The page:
The database maker handily beat Wall Street's earnings prediction of 1 cent a share as first-quarter revenue inched up slightly from $206.8 million in 1998 to $208.3 million this year.
Before reeling off the consecutive profitable quarters, Sybase had previously lost $81.2 million, or $1.01 a share, in last year's first quarter, and a loss of $55.4 million in fiscal 1997.
"Historically, Q1 has been challenging for us, but we're off to a good start in 1999," said Sybase chief executive John Chen.
Company executives say the reversal of fortunes stems from a restructuring last December when Sybase cut 400 jobs and split the company into four divisions--mobile computing, enterprise computing, business intelligence tools, and Internet applications--to focus on new markets beyond databases.
While profits were higher than expected, Sybase's revenue fell $8.8 million below expectations, said analyst Marshall Leisten, of Dain Rauscher Wessells.
"I like the strategy. They're managing their business well, but they still are not showing growth," Leisten said. "They're talking about a modest next quarter and looking to see an uptake in the  second half. They have to invest in excelling revenue."
Sybase is still transitioning as they work to develop and release new products in each of the various new divisions, he said. "It looks like they're just getting themselves postured well and it takes time."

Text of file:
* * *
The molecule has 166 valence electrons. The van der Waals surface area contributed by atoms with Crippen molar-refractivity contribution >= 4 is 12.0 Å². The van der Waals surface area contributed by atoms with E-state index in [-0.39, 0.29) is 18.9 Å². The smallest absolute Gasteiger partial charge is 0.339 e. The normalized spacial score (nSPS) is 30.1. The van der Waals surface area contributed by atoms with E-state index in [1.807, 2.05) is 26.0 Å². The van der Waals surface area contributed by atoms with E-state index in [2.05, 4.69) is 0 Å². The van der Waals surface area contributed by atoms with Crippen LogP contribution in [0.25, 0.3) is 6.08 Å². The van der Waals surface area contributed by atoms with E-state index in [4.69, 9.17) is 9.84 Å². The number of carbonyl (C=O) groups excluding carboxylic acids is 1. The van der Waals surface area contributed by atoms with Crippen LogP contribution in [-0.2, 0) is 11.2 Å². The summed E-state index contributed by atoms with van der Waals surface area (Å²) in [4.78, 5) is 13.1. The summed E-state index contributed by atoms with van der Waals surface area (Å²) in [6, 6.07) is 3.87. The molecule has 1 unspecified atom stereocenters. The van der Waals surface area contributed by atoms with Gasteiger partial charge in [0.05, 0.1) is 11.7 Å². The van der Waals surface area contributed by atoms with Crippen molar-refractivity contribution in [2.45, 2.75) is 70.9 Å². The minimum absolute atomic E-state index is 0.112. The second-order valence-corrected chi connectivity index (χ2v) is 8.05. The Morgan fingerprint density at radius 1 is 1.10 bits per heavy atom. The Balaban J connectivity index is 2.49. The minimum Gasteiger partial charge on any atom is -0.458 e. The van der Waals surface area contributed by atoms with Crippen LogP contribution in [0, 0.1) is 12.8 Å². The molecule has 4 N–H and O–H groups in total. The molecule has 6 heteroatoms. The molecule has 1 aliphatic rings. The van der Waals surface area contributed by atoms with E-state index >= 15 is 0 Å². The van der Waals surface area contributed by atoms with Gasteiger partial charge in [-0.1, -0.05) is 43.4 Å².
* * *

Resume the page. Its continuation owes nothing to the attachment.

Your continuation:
Overall, first-quarter revenue for database licenses rose 14 percent, from $48.6 million in 1998 to $55.4 million this year, Chen said. But that increase was negated by a downturn in development tools sales, which fell 16 percent, from $30.7 million to $25.7 million.
Chen said the drop in tools revenue was probably caused by developers who held off on their purchases until the new version of the PowerBuilder tool was released. Sybase released PowerBuilder 7.0 this week.
Leisten said Sybase is now on the right track. "The company has done a lot of the right things that should have been done a while ago," he said. "There were a lot of painful decisions that needed to be made. And the previous management mentally knew they had to make drastic changes, but didn't. So when you have someone like John Chen who comes in and doesn't have a history with the company, he's focused on operational profitability."